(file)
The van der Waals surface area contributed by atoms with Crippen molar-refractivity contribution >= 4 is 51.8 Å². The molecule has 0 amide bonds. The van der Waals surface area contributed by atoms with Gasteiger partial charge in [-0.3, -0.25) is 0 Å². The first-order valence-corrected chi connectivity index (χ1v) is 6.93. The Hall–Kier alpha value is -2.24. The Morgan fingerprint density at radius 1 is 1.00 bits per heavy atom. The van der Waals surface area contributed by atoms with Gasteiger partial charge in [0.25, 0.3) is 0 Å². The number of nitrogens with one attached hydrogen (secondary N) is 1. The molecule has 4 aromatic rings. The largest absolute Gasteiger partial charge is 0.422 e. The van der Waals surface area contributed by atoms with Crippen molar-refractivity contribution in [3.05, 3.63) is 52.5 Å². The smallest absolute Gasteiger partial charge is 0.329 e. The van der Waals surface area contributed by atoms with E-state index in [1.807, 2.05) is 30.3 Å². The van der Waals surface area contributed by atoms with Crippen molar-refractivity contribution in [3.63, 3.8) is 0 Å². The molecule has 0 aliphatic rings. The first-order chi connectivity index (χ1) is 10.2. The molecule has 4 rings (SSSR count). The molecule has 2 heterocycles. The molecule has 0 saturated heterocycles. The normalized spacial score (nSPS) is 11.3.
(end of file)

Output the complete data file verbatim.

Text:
The van der Waals surface area contributed by atoms with Crippen molar-refractivity contribution >= 4 is 51.8 Å². The molecule has 0 amide bonds. The van der Waals surface area contributed by atoms with Gasteiger partial charge in [-0.3, -0.25) is 0 Å². The first-order valence-corrected chi connectivity index (χ1v) is 6.93. The Hall–Kier alpha value is -2.24. The Morgan fingerprint density at radius 1 is 1.00 bits per heavy atom. The van der Waals surface area contributed by atoms with Gasteiger partial charge in [0.25, 0.3) is 0 Å². The number of nitrogens with one attached hydrogen (secondary N) is 1. The molecule has 4 aromatic rings. The largest absolute Gasteiger partial charge is 0.422 e. The van der Waals surface area contributed by atoms with Crippen molar-refractivity contribution in [3.05, 3.63) is 52.5 Å². The smallest absolute Gasteiger partial charge is 0.329 e. The van der Waals surface area contributed by atoms with E-state index in [1.807, 2.05) is 30.3 Å². The van der Waals surface area contributed by atoms with Crippen molar-refractivity contribution in [3.63, 3.8) is 0 Å². The molecule has 0 aliphatic rings. The first-order chi connectivity index (χ1) is 10.2. The molecule has 4 rings (SSSR count). The molecule has 2 heterocycles. The molecule has 0 saturated heterocycles. The normalized spacial score (nSPS) is 11.3.